Join us for these stories and much more starting at 10pm ET. See you then!
Reverend Al Sharpton
President, National Action Network
Dear Mr. Goodell:
I was disturbed to learn that there is a potential bid by Rush Limbaugh to buy the St. Louis Rams and I would like to request a meeting with you to discuss the myriad of reasons as to why he should not be given an opportunity to do so. Rush Limbaugh been divisive and anti-NFL on several occasions with comments about NFL Players including Michael Vick and Donovan McNabb and his recent statement that the NFL was beginning to look like a fight between the Crips and the Bloods without the weapons, was disturbing.
I commend the executive director of the NFL Players Association DeMaurice Smith for publicly asking that the League seek to unify not divide in a letter to the executive committee.
Mr. Smith courageously implored that the league reject divisiveness, and we, at National Action Network,
and countless people across the country, strongly echo his sentiments.
I look forward to hearing from you to set up a meeting in the near future.
Reverend Al Sharpton
President, National Action Network
Ready for today's Beat 360°? Everyday we post a picture – and you provide the caption and our staff will join in too. Tune in tonight at 10pm to see if you are our favorite! Here is the 'Beat 360°' pic:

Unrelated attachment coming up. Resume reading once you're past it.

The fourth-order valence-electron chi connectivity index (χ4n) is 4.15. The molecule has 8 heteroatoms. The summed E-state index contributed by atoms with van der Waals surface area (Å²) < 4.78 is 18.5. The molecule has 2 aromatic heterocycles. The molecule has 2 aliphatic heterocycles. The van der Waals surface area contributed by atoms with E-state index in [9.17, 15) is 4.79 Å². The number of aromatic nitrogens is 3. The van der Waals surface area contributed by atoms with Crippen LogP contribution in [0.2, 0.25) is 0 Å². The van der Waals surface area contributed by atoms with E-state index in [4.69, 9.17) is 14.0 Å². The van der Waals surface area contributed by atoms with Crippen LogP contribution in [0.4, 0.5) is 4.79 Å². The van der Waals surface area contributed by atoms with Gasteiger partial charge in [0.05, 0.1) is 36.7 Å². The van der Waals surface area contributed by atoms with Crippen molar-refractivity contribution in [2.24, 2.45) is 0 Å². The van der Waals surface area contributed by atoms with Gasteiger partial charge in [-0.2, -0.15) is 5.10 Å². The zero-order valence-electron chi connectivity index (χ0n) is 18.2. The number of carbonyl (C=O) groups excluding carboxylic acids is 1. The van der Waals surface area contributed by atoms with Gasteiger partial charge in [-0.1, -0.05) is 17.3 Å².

New York City Mayor Michael R. Bloomberg performs with members of the Frank Sinatra School of the Arts at the 2009 Mayor's Awards For Arts & Culture on October 6, 2009 in New York City.
Have fun with it. We're looking forward to your captions! Make sure to include your name, city, state (or country) so we can post your comment.
UPDATE BEAT 360º WINNERS
"50 Billion Cent."
Gayle McCauley, Malden, Mass.
“I like big bucks and I can not lie…”
News has come out over the past few days about a bids to buy the Rams by a group headed by Rush Limbaugh and a group headed by St. Louis Blues owner Dave Checketts. But, St. Louis Post-Dispatch has learned that the two are joining forces to submit a bit on the Rams.